Rental prices soar

Stuff reports something that we all already knew. Rentals are going through the roof. The government cannot provide enough state houses (currently about 6,000 people are on waiting lists) and, in the meantime, these people have to live somewhere. Add to that the landlord bashing policies of the government and, as a result, landlords are selling up in droves. It is a vicious cycle that becomes more vicious by the day. quote:

Whangarei woman Evelyn Sutherland has lived in her rented home in the central city for the past three years.

In that time the rent has risen 15 per cent.

But Sutherland has experienced a small rent increase, compared to the rest of Northland. Trade Me data shows Northland’s advertised rent is up 43 per cent since 2013. end quote.

Well, it is 5 years. But rents never increased like this in the past. quote.

Another Whangarei woman, Jenny Hamilton, said she had been left homeless for six weeks last year when she was given 42 days’ notice to leave a property because it was sold – but couldn’t find another place to live in time. “It ended up me and the kids bunking in with another family. There just aren’t the houses out there. Rents are rising, pushing them out of reach.” end quote.

Landlords are selling up, making the situation worse. quote.

Since 2013, rents have risen 25 per cent in Auckland, 33 per cent in Wellington and 32 per cent in Waikato.

But some of the fastest rises happened in the regions -?rents were up 45 per cent in Otago?and 48 per cent in Bay of Plenty.

Only in Christchurch has the situation got better – there?rents are down 2 per cent. In Gisborne, they haven’t moved.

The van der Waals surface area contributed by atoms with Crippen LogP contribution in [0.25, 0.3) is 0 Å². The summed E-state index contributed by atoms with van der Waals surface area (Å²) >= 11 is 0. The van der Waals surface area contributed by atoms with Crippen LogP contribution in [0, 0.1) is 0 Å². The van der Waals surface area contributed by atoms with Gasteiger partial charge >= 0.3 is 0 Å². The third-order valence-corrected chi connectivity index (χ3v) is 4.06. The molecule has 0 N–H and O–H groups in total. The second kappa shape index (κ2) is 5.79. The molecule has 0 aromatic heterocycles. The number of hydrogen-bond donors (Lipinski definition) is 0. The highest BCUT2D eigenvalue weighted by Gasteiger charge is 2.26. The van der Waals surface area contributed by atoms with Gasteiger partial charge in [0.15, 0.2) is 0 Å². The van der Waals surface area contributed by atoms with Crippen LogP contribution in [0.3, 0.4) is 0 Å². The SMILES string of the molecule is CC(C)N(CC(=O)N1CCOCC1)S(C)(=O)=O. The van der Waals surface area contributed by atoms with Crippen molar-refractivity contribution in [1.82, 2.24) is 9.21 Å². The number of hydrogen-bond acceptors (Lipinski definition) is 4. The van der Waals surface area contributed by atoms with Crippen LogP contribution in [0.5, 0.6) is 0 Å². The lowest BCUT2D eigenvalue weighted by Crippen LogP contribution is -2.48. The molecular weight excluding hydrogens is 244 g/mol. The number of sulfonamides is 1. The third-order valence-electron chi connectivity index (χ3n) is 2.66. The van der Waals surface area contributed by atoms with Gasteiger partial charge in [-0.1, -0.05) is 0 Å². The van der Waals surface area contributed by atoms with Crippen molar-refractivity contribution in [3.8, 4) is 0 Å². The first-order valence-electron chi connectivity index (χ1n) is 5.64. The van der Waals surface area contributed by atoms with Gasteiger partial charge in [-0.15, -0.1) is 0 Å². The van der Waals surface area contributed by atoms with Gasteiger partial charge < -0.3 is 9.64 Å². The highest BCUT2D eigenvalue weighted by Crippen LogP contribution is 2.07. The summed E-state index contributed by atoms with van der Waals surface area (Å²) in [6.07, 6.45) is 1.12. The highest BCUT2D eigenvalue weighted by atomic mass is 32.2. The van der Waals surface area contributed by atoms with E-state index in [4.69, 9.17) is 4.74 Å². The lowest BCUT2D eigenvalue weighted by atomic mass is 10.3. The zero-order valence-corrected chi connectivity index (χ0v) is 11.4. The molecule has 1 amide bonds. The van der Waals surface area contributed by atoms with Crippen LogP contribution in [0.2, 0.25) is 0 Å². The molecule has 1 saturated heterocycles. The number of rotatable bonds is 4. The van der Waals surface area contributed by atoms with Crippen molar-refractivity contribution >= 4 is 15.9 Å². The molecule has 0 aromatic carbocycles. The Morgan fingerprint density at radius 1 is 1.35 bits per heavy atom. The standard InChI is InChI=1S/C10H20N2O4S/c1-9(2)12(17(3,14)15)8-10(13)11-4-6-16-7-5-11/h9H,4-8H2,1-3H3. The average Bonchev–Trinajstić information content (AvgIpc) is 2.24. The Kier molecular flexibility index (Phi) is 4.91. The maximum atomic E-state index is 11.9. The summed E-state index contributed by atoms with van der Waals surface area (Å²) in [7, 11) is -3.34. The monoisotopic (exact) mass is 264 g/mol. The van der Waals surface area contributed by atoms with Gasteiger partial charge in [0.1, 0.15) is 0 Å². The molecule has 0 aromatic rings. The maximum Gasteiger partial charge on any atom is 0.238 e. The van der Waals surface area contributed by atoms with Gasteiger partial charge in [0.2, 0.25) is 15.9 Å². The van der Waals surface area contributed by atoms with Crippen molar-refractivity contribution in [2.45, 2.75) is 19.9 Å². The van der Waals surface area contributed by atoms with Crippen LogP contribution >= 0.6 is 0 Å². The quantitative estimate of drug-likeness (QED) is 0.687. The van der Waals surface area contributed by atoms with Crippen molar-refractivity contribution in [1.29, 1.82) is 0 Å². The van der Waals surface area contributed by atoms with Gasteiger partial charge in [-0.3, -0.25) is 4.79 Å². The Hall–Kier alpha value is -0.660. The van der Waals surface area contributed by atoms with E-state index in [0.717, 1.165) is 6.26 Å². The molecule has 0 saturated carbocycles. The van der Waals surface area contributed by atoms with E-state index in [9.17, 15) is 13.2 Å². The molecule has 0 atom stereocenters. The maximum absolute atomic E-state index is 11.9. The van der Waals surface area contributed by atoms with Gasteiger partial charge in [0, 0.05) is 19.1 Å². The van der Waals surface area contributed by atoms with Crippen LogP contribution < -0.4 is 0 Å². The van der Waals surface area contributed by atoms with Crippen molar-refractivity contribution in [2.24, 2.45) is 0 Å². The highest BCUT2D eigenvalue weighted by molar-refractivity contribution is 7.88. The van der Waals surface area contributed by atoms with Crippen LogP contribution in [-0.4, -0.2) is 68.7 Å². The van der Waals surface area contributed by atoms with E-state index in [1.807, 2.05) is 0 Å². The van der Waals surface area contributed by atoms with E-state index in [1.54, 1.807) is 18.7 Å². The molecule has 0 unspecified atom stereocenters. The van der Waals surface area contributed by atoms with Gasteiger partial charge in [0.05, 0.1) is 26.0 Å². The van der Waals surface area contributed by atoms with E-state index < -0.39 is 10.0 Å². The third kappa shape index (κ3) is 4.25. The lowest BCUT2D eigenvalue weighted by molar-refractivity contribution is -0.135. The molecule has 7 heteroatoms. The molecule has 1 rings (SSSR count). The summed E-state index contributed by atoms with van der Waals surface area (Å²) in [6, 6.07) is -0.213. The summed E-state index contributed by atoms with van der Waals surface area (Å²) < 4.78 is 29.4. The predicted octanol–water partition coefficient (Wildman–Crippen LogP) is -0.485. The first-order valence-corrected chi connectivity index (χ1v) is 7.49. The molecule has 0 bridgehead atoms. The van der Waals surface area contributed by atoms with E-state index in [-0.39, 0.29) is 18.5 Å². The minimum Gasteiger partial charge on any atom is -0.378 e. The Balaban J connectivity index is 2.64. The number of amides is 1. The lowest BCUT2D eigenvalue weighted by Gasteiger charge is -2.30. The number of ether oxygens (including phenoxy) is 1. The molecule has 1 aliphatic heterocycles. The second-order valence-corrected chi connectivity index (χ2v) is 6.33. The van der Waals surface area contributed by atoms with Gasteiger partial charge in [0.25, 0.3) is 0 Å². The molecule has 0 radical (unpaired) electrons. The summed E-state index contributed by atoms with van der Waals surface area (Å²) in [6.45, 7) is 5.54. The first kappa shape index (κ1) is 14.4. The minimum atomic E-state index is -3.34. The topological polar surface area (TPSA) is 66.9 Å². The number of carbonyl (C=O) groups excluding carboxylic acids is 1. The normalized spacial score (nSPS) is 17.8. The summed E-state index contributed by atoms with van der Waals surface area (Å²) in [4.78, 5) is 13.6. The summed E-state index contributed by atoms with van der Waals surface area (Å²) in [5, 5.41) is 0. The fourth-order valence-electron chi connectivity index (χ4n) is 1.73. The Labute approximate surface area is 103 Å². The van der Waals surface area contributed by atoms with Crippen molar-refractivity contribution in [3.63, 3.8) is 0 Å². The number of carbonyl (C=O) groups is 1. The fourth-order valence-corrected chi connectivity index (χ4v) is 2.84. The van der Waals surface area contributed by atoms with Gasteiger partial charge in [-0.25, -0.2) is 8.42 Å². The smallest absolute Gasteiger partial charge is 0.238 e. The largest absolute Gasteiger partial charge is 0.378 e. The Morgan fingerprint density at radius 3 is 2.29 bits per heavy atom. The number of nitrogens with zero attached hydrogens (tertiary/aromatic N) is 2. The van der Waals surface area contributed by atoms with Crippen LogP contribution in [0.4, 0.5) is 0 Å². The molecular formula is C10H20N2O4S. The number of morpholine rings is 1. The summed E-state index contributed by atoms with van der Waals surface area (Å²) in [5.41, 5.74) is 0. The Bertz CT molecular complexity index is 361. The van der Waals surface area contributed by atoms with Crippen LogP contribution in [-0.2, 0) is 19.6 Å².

“The regions neighbouring Auckland, such as Bay of Plenty and Northland, have experienced a big boost in median weekly rent as Kiwis in the Super City look further afield for cheaper rent,” he said.

“Wages haven’t keep up [sic] with rising rents which has meant rental affordability is continuing to decline.

“To some extent this a symptom of our own success. New Zealand is a very popular place to live and work compared to many parts of the world and these increases are tightly correlated to our growing population.? Unless the supply of rental accommodation increases we can expect rental prices to continue to charge on.” end quote.

‘Unless the supply of rental accommodation increases…’ Virtually all the houses being built at the moment are for owner-occupiers. Yes, some of those are currently renting, which may ease the rental market a bit. But, with the purchase of a new home requiring a deposit of $100,000 or more in most places, many people are simply locked out of the housing market. Landlords have been selling up in droves, while there are few new landlords coming into the market because the government’s policies favour tenants so heavily.

Imagine paying $600,000 for a rental property that you cannot stop a tenant’s pitbull from wrecking. That is how bad things are for landlords these days.

There is no quick or easy fix to this situation. Rents are outstripping wage increases by a country mile. Until the government revisits its landlord bashing policies – which it won’t, by the way – life is going to get harder and harder for tenants.